1. Trossman, Susan RN (2006). Rx for Medical Marijuana? : Promoting research on and acceptance of this treatment option for patient. [Miscellaneous Article] Vol. 106 Issue 4 Page 77. AJN American Journal of Nursing. Susan promotes and publicize advances in clinical research. Her opinion and thoughts does not conflict medical science not to put her practice away but to be the face of the campaign in process improvement for legalizing marijuana use.
2. Twombly, Renee (2006). Despite Research, FDA says Marijuana has no benefit. Article Vol 98 Issue 13 Page. 888 JNCI: Journal of the National Cancer Institute Twombly compilation of article basically explaining that certain medical authorities such FDA (Food and Drug Administrations) has not made justification that medical marijuana can fully benefited anyone that will utilize this drugs for treatment.
3. Nadelmann, Ethan (1989). Drug Prohibition in the United States: Cost, Consequences, and Alternatives. New Series, Vol. 245 No.4921 Page 939-947. Nadelmann cited serious consideration as both analytical model and a policy option for addressing the “drug problem”. Drug legalization protocol that are extremely applied can lessen the risks of legalization, drastically decrease the costs of current policies, and directly address the issues of substance abuse.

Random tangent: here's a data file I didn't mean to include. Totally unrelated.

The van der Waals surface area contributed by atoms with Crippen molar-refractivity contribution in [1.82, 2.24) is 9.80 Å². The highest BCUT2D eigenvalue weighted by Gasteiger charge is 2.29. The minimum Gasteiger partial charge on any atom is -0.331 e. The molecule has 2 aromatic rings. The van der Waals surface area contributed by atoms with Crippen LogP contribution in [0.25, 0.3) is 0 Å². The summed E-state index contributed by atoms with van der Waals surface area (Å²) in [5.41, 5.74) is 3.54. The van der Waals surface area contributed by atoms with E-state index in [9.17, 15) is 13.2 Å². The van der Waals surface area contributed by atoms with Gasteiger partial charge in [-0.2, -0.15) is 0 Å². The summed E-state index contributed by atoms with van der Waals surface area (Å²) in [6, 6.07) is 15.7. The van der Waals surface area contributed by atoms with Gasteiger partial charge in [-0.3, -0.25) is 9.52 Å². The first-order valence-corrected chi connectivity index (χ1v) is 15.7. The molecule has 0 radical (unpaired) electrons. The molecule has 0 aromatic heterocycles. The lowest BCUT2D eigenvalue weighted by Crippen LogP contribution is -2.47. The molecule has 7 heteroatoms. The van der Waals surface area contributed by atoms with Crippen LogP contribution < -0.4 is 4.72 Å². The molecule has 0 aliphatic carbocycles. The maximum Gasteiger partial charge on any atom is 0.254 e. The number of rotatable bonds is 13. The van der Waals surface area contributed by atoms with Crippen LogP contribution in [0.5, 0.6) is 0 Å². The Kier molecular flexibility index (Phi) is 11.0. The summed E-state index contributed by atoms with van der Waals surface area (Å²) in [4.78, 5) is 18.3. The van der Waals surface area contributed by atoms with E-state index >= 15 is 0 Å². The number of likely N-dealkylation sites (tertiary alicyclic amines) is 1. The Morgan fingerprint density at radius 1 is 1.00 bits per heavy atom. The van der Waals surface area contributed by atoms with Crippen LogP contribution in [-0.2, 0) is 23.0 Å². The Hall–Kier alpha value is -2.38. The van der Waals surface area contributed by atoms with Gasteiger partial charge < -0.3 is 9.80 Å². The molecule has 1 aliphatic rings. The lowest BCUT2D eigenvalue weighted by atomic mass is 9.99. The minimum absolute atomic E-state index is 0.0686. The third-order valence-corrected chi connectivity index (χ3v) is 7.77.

4. Herried, C., DeRei, K. (2007) intimate Debate Technique: Medicinal Use of Marijuana. Journal of College Science Teaching, 36. (4), 10-13. The authors of this paper present an outline of the debate process and how students can effectively present their sides of a controversial subject. Personal accounts in favor of legalizing marijuana for medicinal purposes are given, as well as data as to why it should not be legalized. This reference will benefit the paper because it provides real accounts from people and not just statistics.
5. Marwick, C. (1994) Change of Heart Prehaps, but Not of Legislation. The Journal of the American Medical Association, 27. (21), p 1635.
The author of this article details an account made in 1993 at The National Press Club by The Surgeon General of the United States Joycelyn Elders, MD, about how “legalization of illicit drugs could lead to a significant decrease of crime”. This comment caused a stir in the political world, mainly on the con side, and shows that that this issue is not new and the government remains staunchly against fully legalizing any drug, including marijuana. This article will benefit the paper in that it provides a political account from the Surgeon General who is looked upon as someone that by all accounts should be against the legalizing of illicit drugs.